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Officer Corey Corbo became gravely ill while at home with his girlfriend and colleague, Officer Jessica Garcia. Garcia called 9-1-1 and later admitted that Corbo had ingested cocaine five days earlier. The paramedics rushed Corbo to the hospital, where his laboratory results came back positive for cocaine. Relying on the hospital records, which included the positive lab results, and Garcia’s statement about the cocaine, Union City terminated Corbo’s employment with the UCPD. The Appellate Division reversed the decision removing Corbo from the UCPD, holding that the ALJ erred when she admitted the hospital records into evidence without first requiring the City to lay foundational testimony to satisfy the requirements of the business records hearsay exception. It also held that the City failed to establish the reliability of the lab results or to introduce other competent evidence at the hearing but did not remand for further evidentiary proceedings. The New Jersey Supreme Court modified the judgment of the Appellate Division and remanded matter to the Office of Administrative Law for further proceedings to allow the City the opportunity to demonstrate that the hospital records were admissible as business records, and for the opportunity to present any other theories of admissibility. View "In the Matter of Corey Corbo" on Justia Law

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Plaintiff Frank Caraballo joined the Jersey City Police Department (JCPD) as a police officer in February 1973 and became a detective in 1977. While on duty in August 1999, Caraballo sustained injuries to his hands, back, knees, and legs during a motor vehicle accident. The injuries to his knees were severe and became chronic. As a result of those injuries, Caraballo fluctuated between full duty, light duty, and paid sick leave throughout the remainder of his tenure on the police force. In August 2001, Caraballo filed a workers’ compensation claim related to the 1999 accident. He also underwent anterior cruciate ligament reconstruction surgery on his left knee. Over the next several years, physicians evaluated Caraballo to determine whether he required bilateral knee replacement surgery. On March 4, 2013, more than six-and-a-half years after he requested that the JCPD authorize knee replacement surgery, Caraballo settled his workers’ compensation claim. Shortly thereafter, he filed a complaint against the JCPD asserting a cause of action under the New Jersey Law Against Discrimination (LAD). Specifically, Caraballo alleged that the JCPD failed to authorize his knee replacement surgery and, therefore, failed to reasonably accommodate his disability. The trial court granted the JCPD’s motion for summary judgment, finding that even if the knee surgery could have qualified as a reasonable accommodation, the record contained several medical evaluations showing that Caraballo was unable to carry out the responsibilities of a police officer with or without the surgery. The trial court also found that Caraballo could not bring a viable LAD claim because he failed to enforce his right to have knee surgery in the workers’ compensation court. The Appellate Division reversed. According to the panel, the record contained numerous material factual disputes -- including why Caraballo retired without receiving knee surgery -- that should have been presented to a jury. The Appellate Division also concluded that Caraballo established a prima facie failure-to-accommodate case under the LAD. The New Jersey Supreme Court reversed, finding Caraballo’s failure to utilize the Act’s administrative remedies to obtain knee replacement surgery precludes his failure-to-accommodate claim under the LAD. In addition, Caraballo’s total knee replacement surgery cannot qualify as a reasonable accommodation under the LAD. View "Caraballo v. City of Jersey City Police Department" on Justia Law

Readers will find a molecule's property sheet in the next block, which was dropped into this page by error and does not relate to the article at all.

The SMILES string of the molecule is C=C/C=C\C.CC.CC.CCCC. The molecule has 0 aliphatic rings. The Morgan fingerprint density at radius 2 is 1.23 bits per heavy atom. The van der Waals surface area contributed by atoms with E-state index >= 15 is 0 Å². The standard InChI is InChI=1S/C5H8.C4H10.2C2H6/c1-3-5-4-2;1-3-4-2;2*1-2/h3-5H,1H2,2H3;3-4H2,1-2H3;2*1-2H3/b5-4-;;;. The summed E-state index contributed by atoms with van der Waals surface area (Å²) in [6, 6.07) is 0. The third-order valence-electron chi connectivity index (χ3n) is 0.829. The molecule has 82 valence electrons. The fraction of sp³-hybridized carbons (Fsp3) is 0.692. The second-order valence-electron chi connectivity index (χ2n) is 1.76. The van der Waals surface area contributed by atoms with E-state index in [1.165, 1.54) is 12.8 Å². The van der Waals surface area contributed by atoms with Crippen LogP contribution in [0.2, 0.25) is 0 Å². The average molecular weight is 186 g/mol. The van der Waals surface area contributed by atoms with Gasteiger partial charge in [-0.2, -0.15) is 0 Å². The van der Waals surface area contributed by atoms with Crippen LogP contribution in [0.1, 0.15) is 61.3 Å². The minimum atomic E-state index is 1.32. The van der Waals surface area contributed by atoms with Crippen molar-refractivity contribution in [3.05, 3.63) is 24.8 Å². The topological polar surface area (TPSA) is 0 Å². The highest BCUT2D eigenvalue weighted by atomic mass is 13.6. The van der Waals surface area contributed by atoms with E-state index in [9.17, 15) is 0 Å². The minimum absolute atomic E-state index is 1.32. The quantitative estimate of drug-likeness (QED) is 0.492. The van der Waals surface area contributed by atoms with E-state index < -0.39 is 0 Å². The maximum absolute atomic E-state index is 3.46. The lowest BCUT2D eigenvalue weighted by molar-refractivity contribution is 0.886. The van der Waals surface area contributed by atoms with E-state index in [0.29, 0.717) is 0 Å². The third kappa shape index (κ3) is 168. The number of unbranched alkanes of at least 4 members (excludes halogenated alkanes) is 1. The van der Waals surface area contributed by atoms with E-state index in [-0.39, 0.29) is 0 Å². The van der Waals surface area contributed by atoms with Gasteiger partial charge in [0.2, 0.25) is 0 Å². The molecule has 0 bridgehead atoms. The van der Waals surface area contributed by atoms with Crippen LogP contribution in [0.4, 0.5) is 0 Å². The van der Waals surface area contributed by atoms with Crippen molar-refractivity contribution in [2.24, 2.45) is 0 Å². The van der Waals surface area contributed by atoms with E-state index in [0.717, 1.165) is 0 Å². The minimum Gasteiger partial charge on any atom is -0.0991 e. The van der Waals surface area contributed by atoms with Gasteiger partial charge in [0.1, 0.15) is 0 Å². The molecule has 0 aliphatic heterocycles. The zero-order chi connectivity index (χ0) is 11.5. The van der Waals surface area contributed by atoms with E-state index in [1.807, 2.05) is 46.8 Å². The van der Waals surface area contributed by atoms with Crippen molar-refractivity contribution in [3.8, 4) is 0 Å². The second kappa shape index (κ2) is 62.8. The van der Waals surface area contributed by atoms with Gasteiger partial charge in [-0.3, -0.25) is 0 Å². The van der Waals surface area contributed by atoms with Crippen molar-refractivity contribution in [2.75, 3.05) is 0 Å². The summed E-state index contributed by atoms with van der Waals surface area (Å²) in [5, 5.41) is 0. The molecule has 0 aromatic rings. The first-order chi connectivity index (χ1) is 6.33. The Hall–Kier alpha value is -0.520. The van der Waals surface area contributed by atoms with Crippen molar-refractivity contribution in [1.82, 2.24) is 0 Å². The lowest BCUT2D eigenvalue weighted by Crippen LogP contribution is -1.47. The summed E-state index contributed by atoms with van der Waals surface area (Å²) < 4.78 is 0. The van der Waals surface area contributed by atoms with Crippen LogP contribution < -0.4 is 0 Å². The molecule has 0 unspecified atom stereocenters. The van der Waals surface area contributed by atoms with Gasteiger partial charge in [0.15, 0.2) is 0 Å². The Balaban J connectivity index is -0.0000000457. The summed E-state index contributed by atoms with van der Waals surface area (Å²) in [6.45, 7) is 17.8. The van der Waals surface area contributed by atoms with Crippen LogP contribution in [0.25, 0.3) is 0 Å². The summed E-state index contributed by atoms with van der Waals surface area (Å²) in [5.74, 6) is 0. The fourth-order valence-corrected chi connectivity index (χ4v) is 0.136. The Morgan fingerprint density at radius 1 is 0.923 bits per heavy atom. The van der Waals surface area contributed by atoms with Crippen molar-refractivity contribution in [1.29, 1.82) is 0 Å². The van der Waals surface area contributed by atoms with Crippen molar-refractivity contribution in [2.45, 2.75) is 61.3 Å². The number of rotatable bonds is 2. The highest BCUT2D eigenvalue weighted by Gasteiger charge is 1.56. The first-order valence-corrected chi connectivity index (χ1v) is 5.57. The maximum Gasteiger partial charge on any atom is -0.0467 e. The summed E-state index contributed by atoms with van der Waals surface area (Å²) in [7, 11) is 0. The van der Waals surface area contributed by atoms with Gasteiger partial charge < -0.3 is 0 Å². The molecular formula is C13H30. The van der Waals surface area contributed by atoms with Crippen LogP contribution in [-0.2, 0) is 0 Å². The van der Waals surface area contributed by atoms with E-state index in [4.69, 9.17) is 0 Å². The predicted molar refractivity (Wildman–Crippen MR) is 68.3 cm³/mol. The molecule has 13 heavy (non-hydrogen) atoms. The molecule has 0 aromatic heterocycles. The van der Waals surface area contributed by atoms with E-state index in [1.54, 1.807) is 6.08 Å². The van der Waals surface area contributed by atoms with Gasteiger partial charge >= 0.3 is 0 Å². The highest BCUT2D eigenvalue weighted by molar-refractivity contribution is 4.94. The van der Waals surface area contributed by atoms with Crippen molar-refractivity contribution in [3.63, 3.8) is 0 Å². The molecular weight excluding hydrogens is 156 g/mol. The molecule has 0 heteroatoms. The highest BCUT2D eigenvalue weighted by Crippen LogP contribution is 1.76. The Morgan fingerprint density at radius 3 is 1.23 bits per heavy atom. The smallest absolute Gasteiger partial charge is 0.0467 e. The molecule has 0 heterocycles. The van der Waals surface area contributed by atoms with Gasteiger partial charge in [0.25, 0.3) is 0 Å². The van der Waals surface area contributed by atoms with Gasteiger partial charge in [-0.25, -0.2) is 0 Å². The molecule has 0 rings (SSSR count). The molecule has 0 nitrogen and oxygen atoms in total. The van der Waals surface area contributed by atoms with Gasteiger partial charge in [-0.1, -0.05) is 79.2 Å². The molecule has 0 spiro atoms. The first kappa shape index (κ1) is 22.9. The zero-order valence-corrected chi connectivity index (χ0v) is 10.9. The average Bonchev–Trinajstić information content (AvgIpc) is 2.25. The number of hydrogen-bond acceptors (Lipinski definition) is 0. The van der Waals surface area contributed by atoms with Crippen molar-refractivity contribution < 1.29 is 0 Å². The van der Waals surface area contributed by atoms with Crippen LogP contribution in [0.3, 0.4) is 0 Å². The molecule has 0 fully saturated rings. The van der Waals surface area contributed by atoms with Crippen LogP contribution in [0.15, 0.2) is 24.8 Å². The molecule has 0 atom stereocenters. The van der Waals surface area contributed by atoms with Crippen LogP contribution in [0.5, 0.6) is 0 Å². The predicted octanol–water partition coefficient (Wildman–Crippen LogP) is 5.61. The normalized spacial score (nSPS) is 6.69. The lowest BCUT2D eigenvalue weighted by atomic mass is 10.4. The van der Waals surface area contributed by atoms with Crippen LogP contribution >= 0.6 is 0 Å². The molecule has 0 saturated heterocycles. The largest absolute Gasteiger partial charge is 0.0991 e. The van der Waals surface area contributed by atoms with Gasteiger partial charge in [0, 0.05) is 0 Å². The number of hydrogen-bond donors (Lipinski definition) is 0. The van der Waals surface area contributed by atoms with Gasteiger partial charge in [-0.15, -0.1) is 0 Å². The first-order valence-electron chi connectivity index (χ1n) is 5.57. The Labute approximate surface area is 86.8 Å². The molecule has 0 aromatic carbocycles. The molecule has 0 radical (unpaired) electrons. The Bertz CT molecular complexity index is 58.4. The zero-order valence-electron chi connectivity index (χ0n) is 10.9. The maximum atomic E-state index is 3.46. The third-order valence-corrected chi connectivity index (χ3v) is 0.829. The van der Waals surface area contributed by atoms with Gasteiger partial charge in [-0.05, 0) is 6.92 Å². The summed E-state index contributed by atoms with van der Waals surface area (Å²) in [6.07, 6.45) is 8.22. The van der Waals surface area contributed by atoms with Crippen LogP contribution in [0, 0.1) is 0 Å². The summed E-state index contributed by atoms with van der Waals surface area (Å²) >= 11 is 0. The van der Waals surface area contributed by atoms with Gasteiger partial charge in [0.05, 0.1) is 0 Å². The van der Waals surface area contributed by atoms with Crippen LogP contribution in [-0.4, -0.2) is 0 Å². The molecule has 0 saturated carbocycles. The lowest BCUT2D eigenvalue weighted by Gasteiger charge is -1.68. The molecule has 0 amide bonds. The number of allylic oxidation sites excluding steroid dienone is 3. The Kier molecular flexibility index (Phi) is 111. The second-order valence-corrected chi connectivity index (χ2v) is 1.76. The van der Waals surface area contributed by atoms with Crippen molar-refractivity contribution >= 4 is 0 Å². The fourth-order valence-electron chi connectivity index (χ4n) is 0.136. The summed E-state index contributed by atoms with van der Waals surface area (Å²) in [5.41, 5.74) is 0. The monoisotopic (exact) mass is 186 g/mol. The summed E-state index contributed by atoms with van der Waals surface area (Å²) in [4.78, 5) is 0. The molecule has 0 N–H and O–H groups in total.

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Seventeen-year veteran volunteer firefighter Jennifer Kocanowski was injured in the line of duty. She applied and was denied temporary disability benefits because she did not have outside employment. In this appeal, the issue this case presented for the New Jersey Supreme Court's consideration was whether volunteer firefighters had to be employed to be eligible for temporary disability benefits under the Workers’ Compensation Act, N.J.S.A. 34:15-1 to -146. The Appellate Division affirmed the compensation judge’s determination that pre-injury outside employment was a necessary predicate to awarding temporary disability benefits to volunteer firefighters, holding that there "first must be an entitlement by the volunteer to payment of temporary benefits. That payment depends on proof of lost wages." The Supreme Court reversed: "While N.J.S.A. 34:15-75’s language is unclear, its legislative history indicates a strong intent to provide temporary disability coverage to volunteer firefighters at the maximum compensation provided for in the Act." View "Kocanowski v. Township of Bridgewater" on Justia Law